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The sense of taste (also gustatory from the Latin gustare = to savour, to taste) serves to control the food we eat. Like smell, it is one of the chemical senses. In a broader sense, the sense of taste is a complex interplay of the gustatory (tasting) sense of taste and the olfactory (smelling) sense of smell. This is supplemented by tactile or trigeminal tactile, pain and temperature information from the oral cavity. The latter includes the sensations of pungent (hot) and astringent (effect of tannin-rich red wines, not to be confused with bitter). In a narrower sense, however, taste consists of relatively few flavours that are absorbed via the tongue and partly also via the pharyngeal mucosa.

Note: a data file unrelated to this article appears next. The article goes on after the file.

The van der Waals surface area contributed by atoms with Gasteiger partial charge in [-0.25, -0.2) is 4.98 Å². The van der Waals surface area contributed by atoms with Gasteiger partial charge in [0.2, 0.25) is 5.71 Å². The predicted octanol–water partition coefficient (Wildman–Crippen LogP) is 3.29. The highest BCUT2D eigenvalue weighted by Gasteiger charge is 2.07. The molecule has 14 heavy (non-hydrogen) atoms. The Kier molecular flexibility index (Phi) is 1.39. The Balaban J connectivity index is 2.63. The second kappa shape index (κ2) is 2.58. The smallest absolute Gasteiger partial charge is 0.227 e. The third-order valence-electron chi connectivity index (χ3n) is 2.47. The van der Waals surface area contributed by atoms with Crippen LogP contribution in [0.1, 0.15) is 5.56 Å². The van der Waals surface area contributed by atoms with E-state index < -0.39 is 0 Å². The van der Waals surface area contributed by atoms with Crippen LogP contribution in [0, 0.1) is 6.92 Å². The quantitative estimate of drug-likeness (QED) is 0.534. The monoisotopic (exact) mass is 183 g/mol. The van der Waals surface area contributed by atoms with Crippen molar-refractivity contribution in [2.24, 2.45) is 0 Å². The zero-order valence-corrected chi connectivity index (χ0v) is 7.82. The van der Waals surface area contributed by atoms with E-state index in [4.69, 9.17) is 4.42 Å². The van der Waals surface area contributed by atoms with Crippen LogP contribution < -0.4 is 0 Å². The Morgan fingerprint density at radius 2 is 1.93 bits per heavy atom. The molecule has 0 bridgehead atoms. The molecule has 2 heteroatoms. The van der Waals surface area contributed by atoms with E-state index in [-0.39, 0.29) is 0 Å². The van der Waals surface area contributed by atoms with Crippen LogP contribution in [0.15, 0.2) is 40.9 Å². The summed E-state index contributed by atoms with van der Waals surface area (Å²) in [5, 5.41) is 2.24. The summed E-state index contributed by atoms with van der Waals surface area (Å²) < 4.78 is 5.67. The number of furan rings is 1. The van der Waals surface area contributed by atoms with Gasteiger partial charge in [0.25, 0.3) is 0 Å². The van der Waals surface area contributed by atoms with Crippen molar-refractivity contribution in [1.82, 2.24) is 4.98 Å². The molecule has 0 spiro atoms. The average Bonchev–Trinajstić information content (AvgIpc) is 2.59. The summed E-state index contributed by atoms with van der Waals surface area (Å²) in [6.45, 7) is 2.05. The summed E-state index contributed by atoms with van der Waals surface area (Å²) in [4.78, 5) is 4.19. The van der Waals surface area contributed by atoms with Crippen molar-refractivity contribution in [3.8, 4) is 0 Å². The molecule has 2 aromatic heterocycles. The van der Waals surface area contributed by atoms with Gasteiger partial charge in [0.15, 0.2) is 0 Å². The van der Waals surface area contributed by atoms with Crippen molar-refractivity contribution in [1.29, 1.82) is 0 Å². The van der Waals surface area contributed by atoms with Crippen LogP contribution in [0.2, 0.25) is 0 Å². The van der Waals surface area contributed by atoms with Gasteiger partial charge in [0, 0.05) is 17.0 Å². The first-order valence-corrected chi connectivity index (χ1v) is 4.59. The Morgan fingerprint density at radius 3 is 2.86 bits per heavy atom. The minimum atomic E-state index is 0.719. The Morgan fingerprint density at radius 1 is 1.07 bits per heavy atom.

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Dominik Trick
Technischer Lehrer, staatl. geprüfter Sommelier, Hotelfachschule Heidelberg

The world's largest Lexicon of wine terms.

26,412 Keywords · 47,046 Synonyms · 5,323 Translations · 31,746 Pronunciations · 206,128 Cross-references
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